By the fall of 1941, NBC's Blue Network picked up the 5-year-old program. In the war years that followed, "It's Wheeling Steel" expanded to about 120 radio stations, including its old home, WWVA in Wheeling, and WSAZ in Huntington.
On Dec. 6, 1941, top NBC executives and their wives arrived in Wheeling to attend a Christmas party thrown by the cast of "It's Wheeling Steel," according to the book.
The next day, the Japanese attack on Pearl Harbor changed both the show and the nation forever.
Of the 327 "It's Wheeling Steel" programs that were produced, only one -- the Dec. 7, 1941 show - never aired on the radio.
From that day forward, Wheeling Steel never promoted its own products on the program, Kelvington said. The steel company produced metal mats for landing strips, fins for bombs and "Red Label" pails, tubs and garbage cans, Cuthbert wrote.
As it was across most of America, the show was used to support the war effort, and the audience response during "It's Wheeling Steel" war bond concerts was tremendous, Cuthbert said.
Several "Buy a Bomber" shows were broadcast nationally from selected West Virginia cities in 1943, he wrote in the overview.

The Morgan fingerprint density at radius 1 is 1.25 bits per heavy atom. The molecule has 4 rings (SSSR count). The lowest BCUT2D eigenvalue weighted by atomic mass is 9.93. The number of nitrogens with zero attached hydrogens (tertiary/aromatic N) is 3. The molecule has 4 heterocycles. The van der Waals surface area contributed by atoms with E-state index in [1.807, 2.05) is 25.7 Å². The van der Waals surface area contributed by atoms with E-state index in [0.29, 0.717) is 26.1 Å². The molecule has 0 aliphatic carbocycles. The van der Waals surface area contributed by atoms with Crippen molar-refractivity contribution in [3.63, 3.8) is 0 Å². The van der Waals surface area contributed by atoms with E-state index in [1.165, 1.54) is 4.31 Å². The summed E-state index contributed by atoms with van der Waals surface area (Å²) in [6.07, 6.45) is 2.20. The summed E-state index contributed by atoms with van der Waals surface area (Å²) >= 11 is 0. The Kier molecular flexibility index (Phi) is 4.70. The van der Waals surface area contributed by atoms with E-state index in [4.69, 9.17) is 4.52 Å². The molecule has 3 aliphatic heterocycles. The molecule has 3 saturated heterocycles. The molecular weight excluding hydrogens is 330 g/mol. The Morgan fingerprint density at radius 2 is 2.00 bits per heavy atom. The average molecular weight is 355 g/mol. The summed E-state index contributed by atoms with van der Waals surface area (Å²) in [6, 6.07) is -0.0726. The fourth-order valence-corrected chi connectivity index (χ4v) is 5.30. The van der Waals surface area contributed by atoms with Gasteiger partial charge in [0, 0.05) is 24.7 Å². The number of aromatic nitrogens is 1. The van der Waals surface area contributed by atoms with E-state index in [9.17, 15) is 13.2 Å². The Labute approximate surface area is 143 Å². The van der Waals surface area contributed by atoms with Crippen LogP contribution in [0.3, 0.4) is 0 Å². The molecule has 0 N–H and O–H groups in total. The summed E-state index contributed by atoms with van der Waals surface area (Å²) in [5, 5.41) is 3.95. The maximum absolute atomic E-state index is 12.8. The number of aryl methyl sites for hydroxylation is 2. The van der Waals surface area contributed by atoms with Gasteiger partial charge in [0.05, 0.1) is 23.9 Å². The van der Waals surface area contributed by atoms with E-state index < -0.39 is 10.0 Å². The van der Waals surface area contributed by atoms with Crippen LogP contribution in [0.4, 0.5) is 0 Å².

"It was a staggering amount of money that these concerts brought in," he said.
The final "Buy a Bomber" program, broadcast from WVU's Field House in Morgantown, generated an incredible $663,000.
The following year, on June 18, 1944, the 326th and final show aired while "It's Wheeling Steel" was at the height of its popularity, Kelvington said. A year earlier, it became the fifth most popular radio show on the NBC network.
Wheeling Steel executives decided to end the show, with the biggest reason being Grimes' failing health, Kelvington said.
"It did go out at the height and sometimes that adds to the program's mystique," he said.
Preserving a legacy
In the book's introduction, Kelvington and Baird Kloss, vice president of the Wheeling Big Band Society, write that they hope the book "will serve as a lasting historical reference of a Wheeling ... treasure that helped brighten the decades of the Great Depression and WWII."
At WVU, curators and researchers with the West Virginia and Regional History Center have spent a lot of time re-mastering several hundred hours of audio from the old radio shows. The extensive collection will be preserved forever and remain housed at the Morgantown library, Cuthbert said.
There are hopes, he said, that WVU Press might put out a highlight CD within the next couple years.
To hear some audio files of the show from the history center, visit: http://tinyurl.com/pn9usky.
To purchase a book, contact the Wheeling Artisan Center gift shop at 304-232-1810 or call Tamarack at 304-256-6843.
Reach Davin White at firstname.lastname@example.org or 304-348-1254.